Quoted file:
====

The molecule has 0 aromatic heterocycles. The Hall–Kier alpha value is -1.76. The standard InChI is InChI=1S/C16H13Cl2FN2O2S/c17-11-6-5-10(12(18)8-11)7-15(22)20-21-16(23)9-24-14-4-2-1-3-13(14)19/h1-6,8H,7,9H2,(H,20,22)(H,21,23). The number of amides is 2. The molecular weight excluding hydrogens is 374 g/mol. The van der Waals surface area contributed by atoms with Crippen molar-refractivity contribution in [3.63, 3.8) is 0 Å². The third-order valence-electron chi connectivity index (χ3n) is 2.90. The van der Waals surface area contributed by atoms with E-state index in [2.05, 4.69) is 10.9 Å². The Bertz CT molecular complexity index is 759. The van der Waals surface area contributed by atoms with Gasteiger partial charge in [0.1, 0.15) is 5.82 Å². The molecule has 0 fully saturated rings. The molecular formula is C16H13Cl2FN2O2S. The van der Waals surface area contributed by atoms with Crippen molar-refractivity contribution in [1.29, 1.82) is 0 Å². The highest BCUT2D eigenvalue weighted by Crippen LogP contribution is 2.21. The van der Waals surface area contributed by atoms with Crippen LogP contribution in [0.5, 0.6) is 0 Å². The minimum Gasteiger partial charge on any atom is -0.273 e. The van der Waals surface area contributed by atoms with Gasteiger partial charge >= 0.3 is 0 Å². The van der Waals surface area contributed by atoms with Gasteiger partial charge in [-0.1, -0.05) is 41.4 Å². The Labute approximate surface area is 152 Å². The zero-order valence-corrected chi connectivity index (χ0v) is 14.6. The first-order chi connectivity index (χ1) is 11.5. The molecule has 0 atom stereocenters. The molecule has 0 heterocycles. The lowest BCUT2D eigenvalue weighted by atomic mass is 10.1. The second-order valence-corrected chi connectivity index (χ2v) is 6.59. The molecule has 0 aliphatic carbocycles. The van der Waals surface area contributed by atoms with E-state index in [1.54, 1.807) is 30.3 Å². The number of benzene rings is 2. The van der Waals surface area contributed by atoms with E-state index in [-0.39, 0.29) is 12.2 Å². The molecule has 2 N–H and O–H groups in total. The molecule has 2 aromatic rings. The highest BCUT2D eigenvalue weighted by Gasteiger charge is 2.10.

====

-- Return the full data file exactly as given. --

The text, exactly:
The molecule has 0 aromatic heterocycles. The Hall–Kier alpha value is -1.76. The standard InChI is InChI=1S/C16H13Cl2FN2O2S/c17-11-6-5-10(12(18)8-11)7-15(22)20-21-16(23)9-24-14-4-2-1-3-13(14)19/h1-6,8H,7,9H2,(H,20,22)(H,21,23). The number of amides is 2. The molecular weight excluding hydrogens is 374 g/mol. The van der Waals surface area contributed by atoms with Crippen molar-refractivity contribution in [3.63, 3.8) is 0 Å². The third-order valence-electron chi connectivity index (χ3n) is 2.90. The van der Waals surface area contributed by atoms with E-state index in [2.05, 4.69) is 10.9 Å². The Bertz CT molecular complexity index is 759. The van der Waals surface area contributed by atoms with Gasteiger partial charge in [0.1, 0.15) is 5.82 Å². The molecule has 0 fully saturated rings. The molecular formula is C16H13Cl2FN2O2S. The van der Waals surface area contributed by atoms with Crippen molar-refractivity contribution in [1.29, 1.82) is 0 Å². The highest BCUT2D eigenvalue weighted by Crippen LogP contribution is 2.21. The van der Waals surface area contributed by atoms with Crippen LogP contribution in [0.5, 0.6) is 0 Å². The minimum Gasteiger partial charge on any atom is -0.273 e. The van der Waals surface area contributed by atoms with Gasteiger partial charge >= 0.3 is 0 Å². The van der Waals surface area contributed by atoms with Gasteiger partial charge in [-0.1, -0.05) is 41.4 Å². The Labute approximate surface area is 152 Å². The zero-order valence-corrected chi connectivity index (χ0v) is 14.6. The first-order chi connectivity index (χ1) is 11.5. The molecule has 0 atom stereocenters. The molecule has 0 heterocycles. The lowest BCUT2D eigenvalue weighted by atomic mass is 10.1. The second-order valence-corrected chi connectivity index (χ2v) is 6.59. The molecule has 0 aliphatic carbocycles. The van der Waals surface area contributed by atoms with E-state index in [1.54, 1.807) is 30.3 Å². The number of benzene rings is 2. The van der Waals surface area contributed by atoms with E-state index in [-0.39, 0.29) is 12.2 Å². The molecule has 2 N–H and O–H groups in total. The molecule has 2 aromatic rings. The highest BCUT2D eigenvalue weighted by Gasteiger charge is 2.10.